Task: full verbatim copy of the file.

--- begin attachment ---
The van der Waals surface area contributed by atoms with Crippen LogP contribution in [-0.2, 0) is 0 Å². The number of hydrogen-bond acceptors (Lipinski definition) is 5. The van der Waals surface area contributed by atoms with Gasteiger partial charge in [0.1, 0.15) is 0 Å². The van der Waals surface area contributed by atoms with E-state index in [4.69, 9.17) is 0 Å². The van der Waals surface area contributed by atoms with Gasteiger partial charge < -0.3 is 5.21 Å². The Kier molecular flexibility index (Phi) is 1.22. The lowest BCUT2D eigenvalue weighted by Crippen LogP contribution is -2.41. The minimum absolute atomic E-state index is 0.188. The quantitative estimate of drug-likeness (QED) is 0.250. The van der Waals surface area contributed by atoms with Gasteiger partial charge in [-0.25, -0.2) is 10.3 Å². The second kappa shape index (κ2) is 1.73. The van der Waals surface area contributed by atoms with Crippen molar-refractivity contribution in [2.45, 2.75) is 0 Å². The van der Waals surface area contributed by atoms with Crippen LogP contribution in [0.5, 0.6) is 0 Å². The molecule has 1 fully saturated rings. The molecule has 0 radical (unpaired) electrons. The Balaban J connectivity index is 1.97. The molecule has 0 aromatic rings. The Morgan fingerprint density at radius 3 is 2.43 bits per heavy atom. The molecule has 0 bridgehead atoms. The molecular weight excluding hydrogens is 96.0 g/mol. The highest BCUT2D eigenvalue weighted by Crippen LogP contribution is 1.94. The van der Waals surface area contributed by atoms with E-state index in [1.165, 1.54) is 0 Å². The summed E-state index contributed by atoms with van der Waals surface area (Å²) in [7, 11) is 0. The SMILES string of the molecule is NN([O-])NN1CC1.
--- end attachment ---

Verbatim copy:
The van der Waals surface area contributed by atoms with Crippen LogP contribution in [-0.2, 0) is 0 Å². The number of hydrogen-bond acceptors (Lipinski definition) is 5. The van der Waals surface area contributed by atoms with Gasteiger partial charge in [0.1, 0.15) is 0 Å². The van der Waals surface area contributed by atoms with E-state index in [4.69, 9.17) is 0 Å². The van der Waals surface area contributed by atoms with Gasteiger partial charge < -0.3 is 5.21 Å². The Kier molecular flexibility index (Phi) is 1.22. The lowest BCUT2D eigenvalue weighted by Crippen LogP contribution is -2.41. The minimum absolute atomic E-state index is 0.188. The quantitative estimate of drug-likeness (QED) is 0.250. The van der Waals surface area contributed by atoms with Gasteiger partial charge in [-0.25, -0.2) is 10.3 Å². The second kappa shape index (κ2) is 1.73. The van der Waals surface area contributed by atoms with Crippen molar-refractivity contribution in [2.45, 2.75) is 0 Å². The van der Waals surface area contributed by atoms with Crippen LogP contribution in [0.5, 0.6) is 0 Å². The molecule has 1 fully saturated rings. The molecule has 0 radical (unpaired) electrons. The Balaban J connectivity index is 1.97. The molecule has 0 aromatic rings. The Morgan fingerprint density at radius 3 is 2.43 bits per heavy atom. The molecule has 0 bridgehead atoms. The molecular weight excluding hydrogens is 96.0 g/mol. The highest BCUT2D eigenvalue weighted by Crippen LogP contribution is 1.94. The van der Waals surface area contributed by atoms with E-state index in [1.165, 1.54) is 0 Å². The summed E-state index contributed by atoms with van der Waals surface area (Å²) in [7, 11) is 0. The SMILES string of the molecule is NN([O-])NN1CC1.